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This great SO answer points to a good sparse solver for Ax=b, but I've got constraints on x such that each element in x is >=0 an <=N.

Also, A is huge (around 2e6x2e6) but very sparse with <=4 elements per row.

Any ideas/recommendations? I'm looking for something like MATLAB's lsqlin but with huge sparse matrices.

I'm essentially trying to solve the large scale bounded variable least squares problem on sparse matrices:

alt text

EDIT: In CVX:

cvx_begin
    variable x(n)
    minimize( norm(A*x-b) );
    subject to 
        x <= N;
        x >= 0;
cvx_end
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So what's wrong with using that particular solution? Is it not performant, or are you looking for things to keep in mind before implementing the solution? –  jcolebrand Jun 10 '10 at 3:27
    
I would like to enforce those constraints I mentioned. –  Jacob Jun 10 '10 at 3:32
    
Perhaps I don't understand the problem, are the constraints not enforcable in that system? Which part shows a problem? Where do you think the constraints should be enforced at? It seems like the solver is implemented in BOOST, which means you would really be focusing on coming up with an altered BOOST library, no? Sorry, I know I'm not helping, but it's an interesting problem. –  jcolebrand Jun 10 '10 at 3:58
    
No problem. From what I can see, I can't enforce constraints on x. –  Jacob Jun 10 '10 at 4:03
1  
For what it's worth, I forwarded the link to some other mathy people, maybe they'll be arsed to get online ;) ~ Best of luck... –  jcolebrand Jun 10 '10 at 4:05

6 Answers 6

up vote 2 down vote accepted

You are trying to solve least squares with box constraints. Standard sparse least squares algorithms include LSQR and more recently, LSMR. These only require you to apply matrix-vector products. To add in the constraints, realize that if you are in the interior of the box (none of the constraints are "active"), then you proceed with whatever interior point method you chose. For all active constraints, the next iteration you perform will either deactivate the constraint, or constrain you to move along the constraint hyperplane. With some (conceptually relatively simple) suitable modifications to the algorithm you choose, you can implement these constraints.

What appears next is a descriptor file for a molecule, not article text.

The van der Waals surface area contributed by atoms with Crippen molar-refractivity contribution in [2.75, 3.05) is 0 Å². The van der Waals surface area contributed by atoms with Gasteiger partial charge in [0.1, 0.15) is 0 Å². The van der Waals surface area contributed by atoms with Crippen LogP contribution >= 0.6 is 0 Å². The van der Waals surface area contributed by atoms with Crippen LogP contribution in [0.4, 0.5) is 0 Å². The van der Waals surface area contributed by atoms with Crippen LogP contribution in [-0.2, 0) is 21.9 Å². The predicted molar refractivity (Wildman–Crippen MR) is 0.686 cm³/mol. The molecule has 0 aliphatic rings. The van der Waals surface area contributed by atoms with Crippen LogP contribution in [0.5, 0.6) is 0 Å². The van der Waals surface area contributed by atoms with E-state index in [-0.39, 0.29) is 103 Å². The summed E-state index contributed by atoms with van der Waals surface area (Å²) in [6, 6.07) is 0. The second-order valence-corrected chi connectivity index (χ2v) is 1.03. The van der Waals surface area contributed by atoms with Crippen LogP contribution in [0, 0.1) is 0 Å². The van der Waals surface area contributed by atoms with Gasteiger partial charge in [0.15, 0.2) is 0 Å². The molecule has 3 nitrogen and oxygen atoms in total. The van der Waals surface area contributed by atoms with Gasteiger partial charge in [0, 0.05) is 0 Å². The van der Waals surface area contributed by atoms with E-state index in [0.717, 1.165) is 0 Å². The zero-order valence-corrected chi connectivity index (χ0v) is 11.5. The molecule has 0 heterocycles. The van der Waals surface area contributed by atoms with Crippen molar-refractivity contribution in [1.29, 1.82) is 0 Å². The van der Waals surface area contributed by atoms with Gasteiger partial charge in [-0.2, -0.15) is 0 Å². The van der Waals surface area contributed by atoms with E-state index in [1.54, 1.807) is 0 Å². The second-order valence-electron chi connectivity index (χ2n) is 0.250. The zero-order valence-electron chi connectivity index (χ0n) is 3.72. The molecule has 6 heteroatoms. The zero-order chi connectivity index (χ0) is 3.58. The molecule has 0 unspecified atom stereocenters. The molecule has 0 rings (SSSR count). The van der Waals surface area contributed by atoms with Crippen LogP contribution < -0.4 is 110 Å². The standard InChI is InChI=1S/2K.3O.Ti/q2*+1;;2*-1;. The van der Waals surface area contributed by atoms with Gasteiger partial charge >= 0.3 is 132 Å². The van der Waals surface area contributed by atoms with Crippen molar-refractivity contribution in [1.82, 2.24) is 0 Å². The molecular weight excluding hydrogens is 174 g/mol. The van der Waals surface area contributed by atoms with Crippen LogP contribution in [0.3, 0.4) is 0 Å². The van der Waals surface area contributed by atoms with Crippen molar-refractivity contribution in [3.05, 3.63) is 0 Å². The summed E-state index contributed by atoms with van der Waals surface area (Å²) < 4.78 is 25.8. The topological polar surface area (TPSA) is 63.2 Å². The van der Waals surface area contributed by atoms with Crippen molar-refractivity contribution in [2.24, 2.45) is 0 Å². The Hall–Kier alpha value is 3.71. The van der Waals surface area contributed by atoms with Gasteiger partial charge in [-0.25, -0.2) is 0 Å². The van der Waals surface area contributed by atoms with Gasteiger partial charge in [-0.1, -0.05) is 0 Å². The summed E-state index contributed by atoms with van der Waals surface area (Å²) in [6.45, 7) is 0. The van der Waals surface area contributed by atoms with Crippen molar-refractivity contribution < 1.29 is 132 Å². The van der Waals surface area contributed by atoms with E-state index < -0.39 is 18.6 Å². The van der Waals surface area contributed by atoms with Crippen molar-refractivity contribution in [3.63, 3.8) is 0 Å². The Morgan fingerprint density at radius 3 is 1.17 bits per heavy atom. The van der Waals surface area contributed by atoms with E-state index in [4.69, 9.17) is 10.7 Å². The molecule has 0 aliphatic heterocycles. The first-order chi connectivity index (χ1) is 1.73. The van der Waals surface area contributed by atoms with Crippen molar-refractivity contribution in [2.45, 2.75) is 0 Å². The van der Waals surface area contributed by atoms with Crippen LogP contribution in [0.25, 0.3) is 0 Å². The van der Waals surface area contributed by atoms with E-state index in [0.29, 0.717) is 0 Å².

Generally however, you can use any convex optimization package. I have personally solved this exact type of problem using the Matlab package CVX, which uses SDPT3/SeDuMi for a backend. CVX is merely a very convenient wrapper around these semidefinite program solvers.

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Yes, I realize it's convex. I've tried CVX but it runs out of memory. Since CVX has been recommended I've posted my CVX solution. –  Jacob Jun 10 '10 at 13:42
    
How large were your matrices? –  Jacob Jun 10 '10 at 19:26
    
I used small dense matrices (about 100x100). You are using the sparse matrices in Matlab right? I believe that you should not run out of memory if you use spconvert() to construct the matrix. –  Victor Liu Jun 10 '10 at 19:33
1  
Yes but some MATLAB functions does not support sparse matrices. CVX also seems to fail for such matrices as well. –  Jacob Jun 10 '10 at 20:21

Your problem is similar to a nonnegative least-squares problem (NNLS), which can be formulated as

$$\min_x ||Ax-b||_2^2 \text{ subject to } x \ge 0$$,

for which there seems to exist many algorithms.

Actually, you problem can be more or less converted into an NNLS problem, if, in addition to your original nonnegative variables $x$ you create additional variables $x'$ and link them with linear constraints $x_i+x_i'=N$. The problem with this approach is that these additional linear constraints might not be satisfied exactly in the least-squares solution - it might be appropriate then to try to weight them with a large number.